A2. Cymbal I
B3. Cymbal II
12-inch vinyl on Backwards, June 1014
Order the lp at
Bandcamp (also in digital format)
Driven by my love for solo albums by drummers and percussionists like Jon Mueller, Wil Guthrie, Nick Hennies and Burkhard Beins, I've made Drum Solos. It's my take on a solo drum record, despite the fact that I lack the talent to hit a steady beat or a play a drum roll. Instead, I used the sounds of a drum kit as a sounce for further processing.
I booked a rehearsel room with a drum kit, and recorded as much sounds as I could in one afternoon. Hitting, bowing, stroking, whatever ways I could find to create sounds, I recorded. And these soundfiles were chopped and screwed til it sounded like what you hear on the album.
Each track focusses on one part of the drum kit. I like to think that purposefully employed limitations like that make me more creative, and my work more focussed. It's part of the aim to make my music as minimalistic and 'pure' (whatever that may be) as possible. In this case it resulted in a short but varried and at times meditative album that might not have any virtuoso drum acrobatics on it, but shows its quality on a more subtle level.
The album comes in a pantone gold monotone sleeve and is mastered by Cory Allen.
Rutger Zuydervelt is no trained drummer, so inevitably the album of drum solos released under his Machinefabriek moniker is a different kettle of fish from your average drum kit-based recording. The opening hi-hat taps seem to follow the standard template, but it’s a ruse: the taps fade out, and the pattern of reversed ‘swooshes’ gradually loses its rhythmic coherence and collapses in on itself. Anyone hoping for a John Bonham-esque barrage of perfectly-timed theatrical chaos will have to look elsewhere.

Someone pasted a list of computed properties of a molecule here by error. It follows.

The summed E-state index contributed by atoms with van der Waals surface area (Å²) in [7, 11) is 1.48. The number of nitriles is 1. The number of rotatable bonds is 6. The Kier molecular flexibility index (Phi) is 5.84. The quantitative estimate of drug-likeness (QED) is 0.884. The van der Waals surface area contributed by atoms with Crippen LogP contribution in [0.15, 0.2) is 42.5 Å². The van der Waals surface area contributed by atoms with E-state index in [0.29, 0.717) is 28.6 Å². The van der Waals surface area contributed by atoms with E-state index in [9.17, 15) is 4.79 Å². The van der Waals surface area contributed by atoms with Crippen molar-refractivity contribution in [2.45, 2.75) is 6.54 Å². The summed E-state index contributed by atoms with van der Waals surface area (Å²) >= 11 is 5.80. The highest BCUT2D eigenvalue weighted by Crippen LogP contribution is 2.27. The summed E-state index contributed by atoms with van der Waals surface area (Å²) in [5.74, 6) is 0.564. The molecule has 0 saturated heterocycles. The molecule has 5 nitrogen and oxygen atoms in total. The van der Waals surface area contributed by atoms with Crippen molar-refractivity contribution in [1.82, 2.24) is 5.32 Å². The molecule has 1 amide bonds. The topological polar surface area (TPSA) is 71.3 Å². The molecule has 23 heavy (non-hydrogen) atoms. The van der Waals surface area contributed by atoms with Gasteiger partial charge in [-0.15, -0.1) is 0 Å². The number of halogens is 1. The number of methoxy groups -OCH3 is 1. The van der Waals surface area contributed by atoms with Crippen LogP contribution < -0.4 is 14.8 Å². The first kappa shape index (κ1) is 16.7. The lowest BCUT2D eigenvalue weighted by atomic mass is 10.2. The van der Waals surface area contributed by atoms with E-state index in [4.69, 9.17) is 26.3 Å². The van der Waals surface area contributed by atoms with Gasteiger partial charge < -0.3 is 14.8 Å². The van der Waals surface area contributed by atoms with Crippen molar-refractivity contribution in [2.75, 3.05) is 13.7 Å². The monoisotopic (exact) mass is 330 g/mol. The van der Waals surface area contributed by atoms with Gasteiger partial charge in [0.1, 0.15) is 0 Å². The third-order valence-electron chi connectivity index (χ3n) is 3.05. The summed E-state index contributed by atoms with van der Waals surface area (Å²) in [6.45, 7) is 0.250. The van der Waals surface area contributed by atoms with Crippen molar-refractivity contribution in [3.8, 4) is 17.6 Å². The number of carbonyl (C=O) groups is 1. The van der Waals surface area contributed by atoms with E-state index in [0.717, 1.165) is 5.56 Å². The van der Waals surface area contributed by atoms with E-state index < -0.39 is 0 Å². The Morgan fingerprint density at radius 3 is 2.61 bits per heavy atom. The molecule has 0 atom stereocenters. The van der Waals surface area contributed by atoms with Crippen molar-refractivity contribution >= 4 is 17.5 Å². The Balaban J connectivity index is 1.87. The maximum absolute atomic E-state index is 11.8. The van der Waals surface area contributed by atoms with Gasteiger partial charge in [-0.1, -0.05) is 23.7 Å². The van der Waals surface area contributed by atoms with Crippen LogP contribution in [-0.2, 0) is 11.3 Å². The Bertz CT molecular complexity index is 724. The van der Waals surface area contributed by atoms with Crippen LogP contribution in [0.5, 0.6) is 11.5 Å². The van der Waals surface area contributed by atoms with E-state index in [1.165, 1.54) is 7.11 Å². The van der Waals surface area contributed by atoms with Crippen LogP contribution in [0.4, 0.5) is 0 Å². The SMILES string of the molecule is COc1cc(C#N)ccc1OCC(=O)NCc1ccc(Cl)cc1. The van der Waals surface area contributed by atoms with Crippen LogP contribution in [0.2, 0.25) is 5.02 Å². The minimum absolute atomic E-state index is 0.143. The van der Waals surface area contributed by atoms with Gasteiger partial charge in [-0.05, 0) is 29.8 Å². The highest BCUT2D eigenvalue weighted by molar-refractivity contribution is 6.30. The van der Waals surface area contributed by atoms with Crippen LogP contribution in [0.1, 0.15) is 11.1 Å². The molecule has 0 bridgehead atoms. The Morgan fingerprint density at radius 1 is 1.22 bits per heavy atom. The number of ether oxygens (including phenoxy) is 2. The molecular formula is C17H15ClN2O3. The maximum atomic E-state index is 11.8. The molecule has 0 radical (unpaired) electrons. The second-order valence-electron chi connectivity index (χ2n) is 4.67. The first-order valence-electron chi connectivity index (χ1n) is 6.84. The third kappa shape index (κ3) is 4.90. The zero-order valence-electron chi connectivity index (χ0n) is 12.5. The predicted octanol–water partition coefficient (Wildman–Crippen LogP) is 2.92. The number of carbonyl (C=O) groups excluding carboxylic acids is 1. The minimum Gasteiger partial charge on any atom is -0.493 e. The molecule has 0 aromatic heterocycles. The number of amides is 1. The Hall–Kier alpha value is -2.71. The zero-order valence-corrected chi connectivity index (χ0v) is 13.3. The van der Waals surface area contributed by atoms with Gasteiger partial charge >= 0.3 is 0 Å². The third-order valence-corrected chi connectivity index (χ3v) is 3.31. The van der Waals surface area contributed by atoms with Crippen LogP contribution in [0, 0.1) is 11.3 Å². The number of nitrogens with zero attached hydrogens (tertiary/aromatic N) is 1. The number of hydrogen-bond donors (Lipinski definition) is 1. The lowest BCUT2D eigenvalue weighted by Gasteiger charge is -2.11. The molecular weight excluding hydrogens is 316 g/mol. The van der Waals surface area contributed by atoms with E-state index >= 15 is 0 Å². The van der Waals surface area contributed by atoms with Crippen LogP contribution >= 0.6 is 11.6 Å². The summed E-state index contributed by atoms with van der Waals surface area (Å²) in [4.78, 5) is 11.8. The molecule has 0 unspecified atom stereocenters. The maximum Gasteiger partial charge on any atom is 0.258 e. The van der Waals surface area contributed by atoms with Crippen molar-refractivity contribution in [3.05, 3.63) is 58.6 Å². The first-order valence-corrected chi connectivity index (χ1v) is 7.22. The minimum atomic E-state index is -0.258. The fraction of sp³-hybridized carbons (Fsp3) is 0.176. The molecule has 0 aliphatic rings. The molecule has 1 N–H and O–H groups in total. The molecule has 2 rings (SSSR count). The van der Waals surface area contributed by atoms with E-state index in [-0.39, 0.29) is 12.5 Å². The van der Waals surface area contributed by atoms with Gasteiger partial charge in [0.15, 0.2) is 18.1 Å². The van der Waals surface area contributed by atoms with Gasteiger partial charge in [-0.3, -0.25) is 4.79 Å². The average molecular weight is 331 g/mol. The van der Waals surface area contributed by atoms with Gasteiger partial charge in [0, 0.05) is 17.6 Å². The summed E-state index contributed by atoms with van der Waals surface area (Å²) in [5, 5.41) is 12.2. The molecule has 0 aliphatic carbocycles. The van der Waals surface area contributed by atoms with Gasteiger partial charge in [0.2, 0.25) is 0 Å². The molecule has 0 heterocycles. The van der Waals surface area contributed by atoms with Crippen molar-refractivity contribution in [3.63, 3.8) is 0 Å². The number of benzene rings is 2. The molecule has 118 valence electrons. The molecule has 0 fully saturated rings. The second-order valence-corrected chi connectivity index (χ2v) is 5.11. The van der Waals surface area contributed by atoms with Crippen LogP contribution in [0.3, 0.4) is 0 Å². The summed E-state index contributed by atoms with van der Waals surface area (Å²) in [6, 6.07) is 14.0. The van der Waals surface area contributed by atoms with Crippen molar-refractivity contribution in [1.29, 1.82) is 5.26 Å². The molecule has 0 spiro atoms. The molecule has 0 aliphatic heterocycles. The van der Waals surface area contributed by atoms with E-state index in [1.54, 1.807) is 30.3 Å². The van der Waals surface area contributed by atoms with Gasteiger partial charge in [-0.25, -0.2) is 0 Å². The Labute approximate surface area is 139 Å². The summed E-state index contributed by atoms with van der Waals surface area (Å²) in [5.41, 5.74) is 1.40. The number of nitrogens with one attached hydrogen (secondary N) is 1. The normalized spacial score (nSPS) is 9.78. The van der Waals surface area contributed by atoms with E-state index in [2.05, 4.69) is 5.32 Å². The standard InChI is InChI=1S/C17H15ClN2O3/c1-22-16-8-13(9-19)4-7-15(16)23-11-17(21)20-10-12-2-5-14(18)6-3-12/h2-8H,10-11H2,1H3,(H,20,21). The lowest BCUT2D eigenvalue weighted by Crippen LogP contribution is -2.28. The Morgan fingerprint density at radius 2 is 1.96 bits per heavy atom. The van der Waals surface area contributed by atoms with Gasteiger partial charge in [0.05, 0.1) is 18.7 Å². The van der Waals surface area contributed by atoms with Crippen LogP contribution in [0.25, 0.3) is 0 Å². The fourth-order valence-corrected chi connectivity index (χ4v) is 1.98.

Rhythm isn’t dispensed with entirely, but it takes a back seat to other aspects of the standard drum kit that are rarely considered, particularly pitch and timbre. Computer-based editing and effects are used to modify the sounds in various ways, turning single hits into long drone notes or shimmering atmospheres. For the most part, however, the acoustic qualities of the sound sources — especially the rich harmonics — are retained. The result is that the drum kit is transferred out of its traditional background role of ‘keeping time’ to realise much more wide-reaching creative goals, while still sounding (mostly) recognisable as a drum kit.
It’s true that percussion as a category of instrument has hardly been exempt from the great expansion of techniques and approaches that followed in the wake of recording and editing technologies becoming widely available and affordable. However, the expanded sonic palette presented here by Zuydervelt is the result of a much more focused set of experimentations, and retains a cohesion and an expressive familiarity that is sometimes lacking from the hours of unidentifiable, contextless buzzing and humming that makes up so much of electroacoustic music today. The artist’s favouring of simple but well-crafted structures and his ear for an interesting sound is just as important here as his choice of instrument: rather than let the music dissolve into anonymous background (an aesthetic strategy that can be powerful and significant in its own right), Zuydervelt edits and structures his sounds into forms that move and speak with increasing clarity. Fine work.